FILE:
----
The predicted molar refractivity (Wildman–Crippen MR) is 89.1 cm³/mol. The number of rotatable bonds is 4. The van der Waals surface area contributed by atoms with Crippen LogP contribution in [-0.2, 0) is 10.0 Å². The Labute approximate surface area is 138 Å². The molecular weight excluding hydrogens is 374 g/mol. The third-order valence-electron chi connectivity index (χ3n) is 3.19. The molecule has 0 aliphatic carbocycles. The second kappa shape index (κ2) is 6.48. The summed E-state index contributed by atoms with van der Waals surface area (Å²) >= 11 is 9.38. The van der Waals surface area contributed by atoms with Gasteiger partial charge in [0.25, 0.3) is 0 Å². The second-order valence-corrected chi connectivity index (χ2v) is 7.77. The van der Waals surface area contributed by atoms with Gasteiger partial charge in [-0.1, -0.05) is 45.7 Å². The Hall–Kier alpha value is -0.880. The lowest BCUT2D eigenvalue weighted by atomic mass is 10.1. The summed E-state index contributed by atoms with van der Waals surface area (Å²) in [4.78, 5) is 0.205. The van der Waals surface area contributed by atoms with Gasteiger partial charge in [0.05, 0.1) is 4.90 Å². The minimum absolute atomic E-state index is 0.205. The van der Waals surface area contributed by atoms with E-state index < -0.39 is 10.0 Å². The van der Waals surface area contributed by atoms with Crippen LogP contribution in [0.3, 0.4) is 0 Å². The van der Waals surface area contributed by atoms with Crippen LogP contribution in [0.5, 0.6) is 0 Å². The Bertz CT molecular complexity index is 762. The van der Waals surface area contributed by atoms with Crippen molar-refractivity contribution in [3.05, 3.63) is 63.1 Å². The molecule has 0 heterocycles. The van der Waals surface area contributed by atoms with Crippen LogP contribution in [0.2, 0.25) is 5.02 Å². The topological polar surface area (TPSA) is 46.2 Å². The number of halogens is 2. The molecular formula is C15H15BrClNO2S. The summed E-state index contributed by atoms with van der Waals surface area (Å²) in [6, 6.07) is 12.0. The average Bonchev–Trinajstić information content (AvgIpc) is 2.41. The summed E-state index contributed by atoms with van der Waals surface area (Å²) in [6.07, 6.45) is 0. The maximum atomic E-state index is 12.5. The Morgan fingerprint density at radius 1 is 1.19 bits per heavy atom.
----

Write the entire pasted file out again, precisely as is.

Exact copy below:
The predicted molar refractivity (Wildman–Crippen MR) is 89.1 cm³/mol. The number of rotatable bonds is 4. The van der Waals surface area contributed by atoms with Crippen LogP contribution in [-0.2, 0) is 10.0 Å². The Labute approximate surface area is 138 Å². The molecular weight excluding hydrogens is 374 g/mol. The third-order valence-electron chi connectivity index (χ3n) is 3.19. The molecule has 0 aliphatic carbocycles. The second kappa shape index (κ2) is 6.48. The summed E-state index contributed by atoms with van der Waals surface area (Å²) >= 11 is 9.38. The van der Waals surface area contributed by atoms with Gasteiger partial charge in [0.25, 0.3) is 0 Å². The second-order valence-corrected chi connectivity index (χ2v) is 7.77. The van der Waals surface area contributed by atoms with Gasteiger partial charge in [-0.1, -0.05) is 45.7 Å². The Hall–Kier alpha value is -0.880. The lowest BCUT2D eigenvalue weighted by atomic mass is 10.1. The summed E-state index contributed by atoms with van der Waals surface area (Å²) in [4.78, 5) is 0.205. The van der Waals surface area contributed by atoms with Gasteiger partial charge in [0.05, 0.1) is 4.90 Å². The minimum absolute atomic E-state index is 0.205. The van der Waals surface area contributed by atoms with E-state index < -0.39 is 10.0 Å². The van der Waals surface area contributed by atoms with Crippen LogP contribution in [0.3, 0.4) is 0 Å². The van der Waals surface area contributed by atoms with Crippen LogP contribution in [0.5, 0.6) is 0 Å². The Bertz CT molecular complexity index is 762. The van der Waals surface area contributed by atoms with Crippen molar-refractivity contribution in [3.05, 3.63) is 63.1 Å². The molecule has 0 heterocycles. The van der Waals surface area contributed by atoms with Crippen LogP contribution in [0.2, 0.25) is 5.02 Å². The topological polar surface area (TPSA) is 46.2 Å². The number of halogens is 2. The molecular formula is C15H15BrClNO2S. The summed E-state index contributed by atoms with van der Waals surface area (Å²) in [6, 6.07) is 12.0. The average Bonchev–Trinajstić information content (AvgIpc) is 2.41. The summed E-state index contributed by atoms with van der Waals surface area (Å²) in [6.07, 6.45) is 0. The maximum atomic E-state index is 12.5. The Morgan fingerprint density at radius 1 is 1.19 bits per heavy atom.